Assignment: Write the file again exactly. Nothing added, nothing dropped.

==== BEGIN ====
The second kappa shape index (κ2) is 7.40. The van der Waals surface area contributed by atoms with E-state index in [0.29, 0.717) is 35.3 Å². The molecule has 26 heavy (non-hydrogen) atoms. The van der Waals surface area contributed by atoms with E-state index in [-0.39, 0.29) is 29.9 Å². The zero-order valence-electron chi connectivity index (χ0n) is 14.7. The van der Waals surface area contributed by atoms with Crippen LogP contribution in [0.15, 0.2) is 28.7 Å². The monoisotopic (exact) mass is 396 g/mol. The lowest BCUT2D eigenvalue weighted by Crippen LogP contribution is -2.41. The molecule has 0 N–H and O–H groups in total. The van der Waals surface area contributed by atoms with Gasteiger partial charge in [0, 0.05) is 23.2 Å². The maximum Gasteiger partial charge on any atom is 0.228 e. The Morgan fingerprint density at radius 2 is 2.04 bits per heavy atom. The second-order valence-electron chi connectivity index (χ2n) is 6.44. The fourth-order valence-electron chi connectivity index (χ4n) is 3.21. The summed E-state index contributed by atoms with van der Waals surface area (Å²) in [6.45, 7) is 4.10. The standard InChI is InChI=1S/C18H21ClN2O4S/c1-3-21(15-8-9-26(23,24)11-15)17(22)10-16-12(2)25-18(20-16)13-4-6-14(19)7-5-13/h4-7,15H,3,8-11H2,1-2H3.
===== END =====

The second kappa shape index (κ2) is 7.40. The van der Waals surface area contributed by atoms with E-state index in [0.29, 0.717) is 35.3 Å². The molecule has 26 heavy (non-hydrogen) atoms. The van der Waals surface area contributed by atoms with E-state index in [-0.39, 0.29) is 29.9 Å². The zero-order valence-electron chi connectivity index (χ0n) is 14.7. The van der Waals surface area contributed by atoms with Crippen LogP contribution in [0.15, 0.2) is 28.7 Å². The monoisotopic (exact) mass is 396 g/mol. The lowest BCUT2D eigenvalue weighted by Crippen LogP contribution is -2.41. The molecule has 0 N–H and O–H groups in total. The van der Waals surface area contributed by atoms with Gasteiger partial charge in [0, 0.05) is 23.2 Å². The maximum Gasteiger partial charge on any atom is 0.228 e. The Morgan fingerprint density at radius 2 is 2.04 bits per heavy atom. The second-order valence-electron chi connectivity index (χ2n) is 6.44. The fourth-order valence-electron chi connectivity index (χ4n) is 3.21. The summed E-state index contributed by atoms with van der Waals surface area (Å²) in [6.45, 7) is 4.10. The standard InChI is InChI=1S/C18H21ClN2O4S/c1-3-21(15-8-9-26(23,24)11-15)17(22)10-16-12(2)25-18(20-16)13-4-6-14(19)7-5-13/h4-7,15H,3,8-11H2,1-2H3.